Off Broadway Reviews
McPherson, who directs his own writing here, has undeniably achieved his vision of exploring how a certain class of people fuels itself with certain crucial fantasies. When Tommy (Ciarán Hinds) brings home a young woman named Aimee (Caoilfhionn Dunne) to shelter her after he observed her receiving a rather public beating, he harbors some illusions about where things may head. Aimee still bears some feelings toward her never-give-up aggressor, Kenneth (Brian Gleeson). And both Tommy's friend and associate, Doc (Michael McElhatton), and landlord, Maurice (Jim Norton), possess their own naïve assumptions about the passage of life that are determined to not come true.
It's a convincing slice of life, no doubt, with the actors superbly matched to their roles and never overplaying the desolation that not-so-secretly rules their lives. The sets and costumes (by Soutra Gilmour) and lights (by Neil Austin) magnify the impression of a society on the outs, with Tommy's room a veritable dump of garbage that reflects the state of his attitude toward life in general. One of the funniest bits of business, which finds Tommy trying to shove a too-large pizza box into a plastic garbage bag before giving it up and shoving it under the bed instead, eventually proves a crystalline distillation of character from which Tommy is able to evolve to something different, and supposedly better.
But waiting for McPherson to condense his numerous disparate story threads (Tommy's divorced from his wife and child, Doc's at odds with his own spouse, Aimee's razor-edged brushes with the law, and so on) into a singularly specific and powerful vision of life unlived proves fruitless. In his previous otherworldly plays, McPherson was always inspired by a single hookthe spinning of spooky tales, the devil playing poker, a phantasmic twist endingthat gave shape and structure to everything that surrounded them. And though most playwrights would latch onto plumbing souls for their emotional depths as sufficient for accomplishing that, doing so is not quite enough for McPherson this time.
Rather, he trades too much on what we don't know, which has the obvious side benefit of reinforcing the weight of the deadly secrets bearing down on each of his five characters, but doesn't suggest that the parts we do see are worth spending much time on. Tommy's pain and loss are buried so far beneath his skin that it could not realistically be revealed as quickly as his compressed relationship with Aimee demands. It's equally important that we see Aimee as being torn between Tommy's avatar of heroic disorder and Kenneth's of regimented agony, but the magnetism that draws her to the latter frustratingly remains both unstated and unhinted at. What propels Doc, unless it's a basic urge for survival, is likewise left unexplored. Only with Maurice does McPherson link the avuncular concern we see to a concrete psychological event.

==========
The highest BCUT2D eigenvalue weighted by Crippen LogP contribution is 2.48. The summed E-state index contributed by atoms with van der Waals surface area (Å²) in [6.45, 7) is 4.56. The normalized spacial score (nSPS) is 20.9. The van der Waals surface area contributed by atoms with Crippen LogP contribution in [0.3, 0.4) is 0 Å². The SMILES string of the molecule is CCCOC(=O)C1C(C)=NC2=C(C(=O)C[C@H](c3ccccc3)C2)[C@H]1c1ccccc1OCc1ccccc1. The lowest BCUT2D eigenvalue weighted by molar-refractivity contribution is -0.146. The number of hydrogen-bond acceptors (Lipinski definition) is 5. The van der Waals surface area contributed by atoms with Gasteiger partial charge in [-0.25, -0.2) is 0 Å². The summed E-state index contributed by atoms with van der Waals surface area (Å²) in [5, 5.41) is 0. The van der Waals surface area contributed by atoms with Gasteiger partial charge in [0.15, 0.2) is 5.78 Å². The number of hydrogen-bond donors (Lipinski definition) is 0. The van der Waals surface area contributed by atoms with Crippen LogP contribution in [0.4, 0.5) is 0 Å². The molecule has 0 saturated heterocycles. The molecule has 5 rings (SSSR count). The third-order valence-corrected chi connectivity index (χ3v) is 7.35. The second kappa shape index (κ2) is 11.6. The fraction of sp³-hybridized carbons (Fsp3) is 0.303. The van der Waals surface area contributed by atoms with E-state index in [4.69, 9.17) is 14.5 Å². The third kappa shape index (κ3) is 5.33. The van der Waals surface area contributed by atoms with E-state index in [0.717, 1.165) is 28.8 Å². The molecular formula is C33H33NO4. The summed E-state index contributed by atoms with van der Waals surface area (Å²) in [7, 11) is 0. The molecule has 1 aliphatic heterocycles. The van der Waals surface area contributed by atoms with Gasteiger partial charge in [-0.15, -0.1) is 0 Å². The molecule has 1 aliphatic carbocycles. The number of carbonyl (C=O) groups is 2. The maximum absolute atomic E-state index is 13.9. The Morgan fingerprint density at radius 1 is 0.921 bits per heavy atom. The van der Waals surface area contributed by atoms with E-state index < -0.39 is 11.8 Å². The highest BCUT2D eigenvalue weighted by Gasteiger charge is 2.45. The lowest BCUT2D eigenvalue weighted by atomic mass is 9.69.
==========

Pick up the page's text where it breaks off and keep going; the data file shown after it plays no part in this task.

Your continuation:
Playwrights don't need to spell out everything, of courseand McPherson has thrived on ambiguity in the pastbut you do need to believe that they know the underpinning for every line they write and every action they depict. The jagged scenes of The Night Alive, which at times suggest a quasi-Pinteresque devotion to obfuscation for its own sake, are calculated for maximum external impacttwo featuring Kenneth extending an instant of dread to multiple minutes at a time are genuinely unsettling (in a good way)but fail to scorch, move, or even involve you on a more significant level. None of the people you're watching quite know what their lives are adding up to; you won't be more sure yourself, even when the lights go down for the last time.
Hinds, recently seen on Broadway in the revival of Cat on a Hot Tin Roof, is excellent portraying the burned-out Tommy, a reluctant savior who just happened to be in the right place at the right time and got more out of the bargain than he expected. The rage, disappointment, and hope build up behind Hinds's eyes and energize him to link the various aspects of Tommy that might otherwise seem randomly distributed. Dunne's work is simpler and subtler, but quite good nonetheless, particularly during the packed-to-the-gills silences in which Aimee seems most comfortable living. Norton's role is tiny, but he makes a major impression as the deceptively sentimental Maurice; and McElhatton and Gleeson adroitly balance the despondent and the absurd in their portrayals of men who approach life and success in very different ways.
In no small part because of their liveliness, The Night Alive feels more like a character study than a drama, but without the coordinating peaks, valleys, and clarifying details that might make it come, well, alive. If McPherson deserves credit for daring to dig deeper into what makes us who we are, especially when it comes to how we behave around the people we care about most, the greater lesson he's imparted is that those who don't have stories don't necessarily need to tell them anyway.
The Night Alive